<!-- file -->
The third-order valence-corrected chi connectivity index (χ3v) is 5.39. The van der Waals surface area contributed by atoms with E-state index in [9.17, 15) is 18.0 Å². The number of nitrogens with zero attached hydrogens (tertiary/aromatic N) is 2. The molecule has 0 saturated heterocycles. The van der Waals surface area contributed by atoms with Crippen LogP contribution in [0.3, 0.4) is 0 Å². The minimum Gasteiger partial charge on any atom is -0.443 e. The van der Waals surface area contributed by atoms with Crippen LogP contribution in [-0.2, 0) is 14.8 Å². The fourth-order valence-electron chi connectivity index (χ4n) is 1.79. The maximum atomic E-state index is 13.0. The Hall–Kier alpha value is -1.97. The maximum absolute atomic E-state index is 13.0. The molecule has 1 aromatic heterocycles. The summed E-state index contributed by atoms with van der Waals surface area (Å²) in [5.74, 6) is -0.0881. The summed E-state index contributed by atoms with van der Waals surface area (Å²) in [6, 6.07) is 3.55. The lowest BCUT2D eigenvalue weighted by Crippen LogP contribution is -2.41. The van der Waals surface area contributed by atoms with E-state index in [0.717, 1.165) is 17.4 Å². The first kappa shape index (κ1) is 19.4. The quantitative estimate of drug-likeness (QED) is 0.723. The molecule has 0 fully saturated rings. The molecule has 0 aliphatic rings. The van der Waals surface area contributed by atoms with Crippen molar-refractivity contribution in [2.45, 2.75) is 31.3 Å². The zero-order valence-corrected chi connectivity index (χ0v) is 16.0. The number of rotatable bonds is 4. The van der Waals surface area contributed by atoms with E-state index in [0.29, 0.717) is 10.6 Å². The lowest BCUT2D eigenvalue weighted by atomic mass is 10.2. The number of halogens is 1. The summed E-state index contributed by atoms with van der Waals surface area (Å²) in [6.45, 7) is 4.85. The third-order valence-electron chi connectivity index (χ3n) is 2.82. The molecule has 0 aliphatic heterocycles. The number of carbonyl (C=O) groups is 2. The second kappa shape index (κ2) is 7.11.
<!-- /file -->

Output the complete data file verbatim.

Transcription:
The third-order valence-corrected chi connectivity index (χ3v) is 5.39. The van der Waals surface area contributed by atoms with E-state index in [9.17, 15) is 18.0 Å². The number of nitrogens with zero attached hydrogens (tertiary/aromatic N) is 2. The molecule has 0 saturated heterocycles. The van der Waals surface area contributed by atoms with Crippen LogP contribution in [0.3, 0.4) is 0 Å². The minimum Gasteiger partial charge on any atom is -0.443 e. The van der Waals surface area contributed by atoms with Crippen LogP contribution in [-0.2, 0) is 14.8 Å². The fourth-order valence-electron chi connectivity index (χ4n) is 1.79. The maximum atomic E-state index is 13.0. The Hall–Kier alpha value is -1.97. The maximum absolute atomic E-state index is 13.0. The molecule has 1 aromatic heterocycles. The summed E-state index contributed by atoms with van der Waals surface area (Å²) in [5.74, 6) is -0.0881. The summed E-state index contributed by atoms with van der Waals surface area (Å²) in [6, 6.07) is 3.55. The lowest BCUT2D eigenvalue weighted by Crippen LogP contribution is -2.41. The van der Waals surface area contributed by atoms with E-state index in [0.717, 1.165) is 17.4 Å². The first kappa shape index (κ1) is 19.4. The quantitative estimate of drug-likeness (QED) is 0.723. The molecule has 0 fully saturated rings. The molecule has 0 aliphatic rings. The van der Waals surface area contributed by atoms with Crippen molar-refractivity contribution in [2.45, 2.75) is 31.3 Å². The zero-order valence-corrected chi connectivity index (χ0v) is 16.0. The number of rotatable bonds is 4. The van der Waals surface area contributed by atoms with E-state index in [0.29, 0.717) is 10.6 Å². The lowest BCUT2D eigenvalue weighted by atomic mass is 10.2. The number of halogens is 1. The summed E-state index contributed by atoms with van der Waals surface area (Å²) in [6.45, 7) is 4.85. The third-order valence-electron chi connectivity index (χ3n) is 2.82. The molecule has 0 aliphatic heterocycles. The number of carbonyl (C=O) groups is 2. The second kappa shape index (κ2) is 7.11.